The Lynx455 garage door opener remote controls are big sellers. That is not surprising, since they rolling code transmitter work with the Delta receivers, which were popular for years. But, the remotes will not work for every system out there. Here’s how to make sure you order the right replacement product and avoid the unnecessary hassle of making a return.
The very first electric garage door openers were introduced after World War II, although the invention is credited to C G Johnson of Hartford City, Indiana. He patented his invention in 1926. Of course the invention did not become popular for decades.
The original systems could only be opened with a keypad located outside and inside of the door. Obviously, that meant the user had to exit and reenter the vehicle in order to open or close the door.
Since the roll-up doors operated via a spring-loaded mechanism and still do, it didn’t really make much difference if you had one of the electric openers or not. It wasn’t much harder to open the door yourself.
What really made a difference in the industry was the introduction of the wireless remote control. Two US inventors, each unaware of the other, developed the technology at almost exactly the same time.
The systems consisted of a simple transmitter and receiver, not unlike the technology used to remotely detonate bombs during WWII. What you think of as your remote control is actually a simple transmitter. Your receiver is located inside your garage.
The original transmitters did not have the ability to send out different codes. So, one person’s remote could be used to open multiple doors up and down the street. That eventually became a problem.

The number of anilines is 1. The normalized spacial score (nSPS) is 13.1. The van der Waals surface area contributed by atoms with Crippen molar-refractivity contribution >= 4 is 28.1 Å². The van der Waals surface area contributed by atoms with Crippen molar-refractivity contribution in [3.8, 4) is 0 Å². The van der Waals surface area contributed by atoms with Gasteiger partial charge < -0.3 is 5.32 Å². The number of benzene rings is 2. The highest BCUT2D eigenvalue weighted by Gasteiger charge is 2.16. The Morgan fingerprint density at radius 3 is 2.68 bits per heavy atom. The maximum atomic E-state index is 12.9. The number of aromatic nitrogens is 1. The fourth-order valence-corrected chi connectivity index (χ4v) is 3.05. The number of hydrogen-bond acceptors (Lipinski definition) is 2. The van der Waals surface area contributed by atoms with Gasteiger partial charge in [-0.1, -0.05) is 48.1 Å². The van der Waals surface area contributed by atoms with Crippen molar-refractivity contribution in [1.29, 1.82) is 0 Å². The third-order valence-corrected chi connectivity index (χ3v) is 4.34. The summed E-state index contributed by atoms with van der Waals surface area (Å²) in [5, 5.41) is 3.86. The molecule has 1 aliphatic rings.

In the early 1980s, the DIP switch technology was introduced. Although the technology was not created with the utmost security in mind, it did prevent interference from the neighbor’s remote control. The typical Lynx455 remote control includes the DIP switch technology. It has the ability to generate around 250 different codes.
Between 1993 and 1997, some manufacturers used the billion code technology. As the name suggests, the transmitters were capable of generating a billion different codes, making it unlikely that someone else could open your door.
If you have a programming or “learn” button and it is green in color, chances are, you have the billion code technology. The 455 controls will not work for you. You will need a universal remote that operates on a number of different frequencies. Yes, there is also the matter of the frequency to consider.
In 1997, the rolling codes were introduced. The rolling codes were designed with the security of the individual homeowner in mind. It is practically impossible that someone could break into your home by using a universal remote if your receiver is equipped with the rolling code technology.
One last system was introduced in 2005. It operates on a different frequency in order to avoid military interference. It is the least common of the systems still in operation.